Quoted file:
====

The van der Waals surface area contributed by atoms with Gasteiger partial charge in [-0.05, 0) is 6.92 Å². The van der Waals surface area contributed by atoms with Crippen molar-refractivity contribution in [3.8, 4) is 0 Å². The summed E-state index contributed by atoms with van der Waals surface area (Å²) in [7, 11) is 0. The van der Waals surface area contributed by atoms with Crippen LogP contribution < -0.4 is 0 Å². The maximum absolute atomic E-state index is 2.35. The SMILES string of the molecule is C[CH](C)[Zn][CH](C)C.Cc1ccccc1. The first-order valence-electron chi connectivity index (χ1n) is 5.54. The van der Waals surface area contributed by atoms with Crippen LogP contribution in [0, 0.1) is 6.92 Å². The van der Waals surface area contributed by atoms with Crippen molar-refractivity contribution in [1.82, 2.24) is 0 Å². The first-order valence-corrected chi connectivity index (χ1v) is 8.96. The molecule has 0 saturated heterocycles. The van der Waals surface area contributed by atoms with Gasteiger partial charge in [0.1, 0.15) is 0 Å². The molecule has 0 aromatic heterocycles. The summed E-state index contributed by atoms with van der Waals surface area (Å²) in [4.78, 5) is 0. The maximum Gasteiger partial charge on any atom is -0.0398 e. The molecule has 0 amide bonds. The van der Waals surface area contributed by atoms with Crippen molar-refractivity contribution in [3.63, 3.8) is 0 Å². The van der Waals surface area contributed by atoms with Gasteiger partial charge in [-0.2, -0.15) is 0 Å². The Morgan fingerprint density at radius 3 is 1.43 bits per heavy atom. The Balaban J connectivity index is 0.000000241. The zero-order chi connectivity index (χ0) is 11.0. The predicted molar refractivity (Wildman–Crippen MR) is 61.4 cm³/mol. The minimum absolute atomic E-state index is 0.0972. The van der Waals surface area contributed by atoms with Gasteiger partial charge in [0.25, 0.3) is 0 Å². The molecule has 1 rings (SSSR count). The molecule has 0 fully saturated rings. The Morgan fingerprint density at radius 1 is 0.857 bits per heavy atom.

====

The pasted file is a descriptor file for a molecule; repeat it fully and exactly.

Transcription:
The van der Waals surface area contributed by atoms with Gasteiger partial charge in [-0.05, 0) is 6.92 Å². The van der Waals surface area contributed by atoms with Crippen molar-refractivity contribution in [3.8, 4) is 0 Å². The summed E-state index contributed by atoms with van der Waals surface area (Å²) in [7, 11) is 0. The van der Waals surface area contributed by atoms with Crippen LogP contribution < -0.4 is 0 Å². The maximum absolute atomic E-state index is 2.35. The SMILES string of the molecule is C[CH](C)[Zn][CH](C)C.Cc1ccccc1. The first-order valence-electron chi connectivity index (χ1n) is 5.54. The van der Waals surface area contributed by atoms with Crippen LogP contribution in [0, 0.1) is 6.92 Å². The van der Waals surface area contributed by atoms with Crippen molar-refractivity contribution in [1.82, 2.24) is 0 Å². The first-order valence-corrected chi connectivity index (χ1v) is 8.96. The molecule has 0 saturated heterocycles. The van der Waals surface area contributed by atoms with Gasteiger partial charge in [0.1, 0.15) is 0 Å². The molecule has 0 aromatic heterocycles. The summed E-state index contributed by atoms with van der Waals surface area (Å²) in [4.78, 5) is 0. The maximum Gasteiger partial charge on any atom is -0.0398 e. The molecule has 0 amide bonds. The van der Waals surface area contributed by atoms with Crippen molar-refractivity contribution in [3.63, 3.8) is 0 Å². The van der Waals surface area contributed by atoms with Gasteiger partial charge in [-0.2, -0.15) is 0 Å². The Morgan fingerprint density at radius 3 is 1.43 bits per heavy atom. The Balaban J connectivity index is 0.000000241. The zero-order chi connectivity index (χ0) is 11.0. The predicted molar refractivity (Wildman–Crippen MR) is 61.4 cm³/mol. The minimum absolute atomic E-state index is 0.0972. The van der Waals surface area contributed by atoms with Gasteiger partial charge in [0.25, 0.3) is 0 Å². The molecule has 1 rings (SSSR count). The molecule has 0 fully saturated rings. The Morgan fingerprint density at radius 1 is 0.857 bits per heavy atom.